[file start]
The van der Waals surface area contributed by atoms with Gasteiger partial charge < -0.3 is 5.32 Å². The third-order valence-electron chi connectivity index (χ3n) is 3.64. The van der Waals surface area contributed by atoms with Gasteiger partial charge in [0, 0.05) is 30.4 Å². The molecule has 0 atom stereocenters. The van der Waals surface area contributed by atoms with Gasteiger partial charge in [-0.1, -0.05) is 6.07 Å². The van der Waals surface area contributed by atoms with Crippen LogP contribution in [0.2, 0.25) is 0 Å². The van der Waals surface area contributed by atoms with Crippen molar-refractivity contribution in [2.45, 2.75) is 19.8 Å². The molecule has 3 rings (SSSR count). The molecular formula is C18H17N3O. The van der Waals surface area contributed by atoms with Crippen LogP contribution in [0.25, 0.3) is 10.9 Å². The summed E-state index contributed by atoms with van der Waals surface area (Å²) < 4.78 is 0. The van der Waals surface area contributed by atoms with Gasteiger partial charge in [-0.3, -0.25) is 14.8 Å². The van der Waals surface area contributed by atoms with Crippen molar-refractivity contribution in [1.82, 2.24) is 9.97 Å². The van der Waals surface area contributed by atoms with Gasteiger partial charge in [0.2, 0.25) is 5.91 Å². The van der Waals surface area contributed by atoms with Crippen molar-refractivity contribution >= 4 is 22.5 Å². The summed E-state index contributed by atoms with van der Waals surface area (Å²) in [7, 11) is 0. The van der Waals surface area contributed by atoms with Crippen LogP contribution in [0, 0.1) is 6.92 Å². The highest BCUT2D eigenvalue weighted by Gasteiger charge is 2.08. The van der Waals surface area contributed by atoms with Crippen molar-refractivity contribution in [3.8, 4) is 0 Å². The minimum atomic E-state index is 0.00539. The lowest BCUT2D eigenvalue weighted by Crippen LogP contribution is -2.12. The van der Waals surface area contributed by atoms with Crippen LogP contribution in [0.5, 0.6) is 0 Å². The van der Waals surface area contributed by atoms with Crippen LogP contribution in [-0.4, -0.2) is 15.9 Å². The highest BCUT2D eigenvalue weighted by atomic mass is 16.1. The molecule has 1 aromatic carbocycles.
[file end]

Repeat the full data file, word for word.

The van der Waals surface area contributed by atoms with Gasteiger partial charge < -0.3 is 5.32 Å². The third-order valence-electron chi connectivity index (χ3n) is 3.64. The van der Waals surface area contributed by atoms with Gasteiger partial charge in [0, 0.05) is 30.4 Å². The molecule has 0 atom stereocenters. The van der Waals surface area contributed by atoms with Gasteiger partial charge in [-0.1, -0.05) is 6.07 Å². The van der Waals surface area contributed by atoms with Crippen LogP contribution in [0.2, 0.25) is 0 Å². The van der Waals surface area contributed by atoms with Crippen molar-refractivity contribution in [2.45, 2.75) is 19.8 Å². The molecule has 3 rings (SSSR count). The molecular formula is C18H17N3O. The van der Waals surface area contributed by atoms with Crippen LogP contribution in [0.25, 0.3) is 10.9 Å². The summed E-state index contributed by atoms with van der Waals surface area (Å²) < 4.78 is 0. The van der Waals surface area contributed by atoms with Gasteiger partial charge in [-0.3, -0.25) is 14.8 Å². The van der Waals surface area contributed by atoms with Crippen molar-refractivity contribution in [1.82, 2.24) is 9.97 Å². The van der Waals surface area contributed by atoms with Gasteiger partial charge in [0.2, 0.25) is 5.91 Å². The van der Waals surface area contributed by atoms with Crippen molar-refractivity contribution >= 4 is 22.5 Å². The summed E-state index contributed by atoms with van der Waals surface area (Å²) in [7, 11) is 0. The van der Waals surface area contributed by atoms with Crippen LogP contribution in [0, 0.1) is 6.92 Å². The highest BCUT2D eigenvalue weighted by Gasteiger charge is 2.08. The van der Waals surface area contributed by atoms with Crippen molar-refractivity contribution in [3.8, 4) is 0 Å². The minimum atomic E-state index is 0.00539. The lowest BCUT2D eigenvalue weighted by Crippen LogP contribution is -2.12. The van der Waals surface area contributed by atoms with Crippen LogP contribution in [0.5, 0.6) is 0 Å². The van der Waals surface area contributed by atoms with Crippen LogP contribution in [-0.4, -0.2) is 15.9 Å². The highest BCUT2D eigenvalue weighted by atomic mass is 16.1. The molecule has 1 aromatic carbocycles.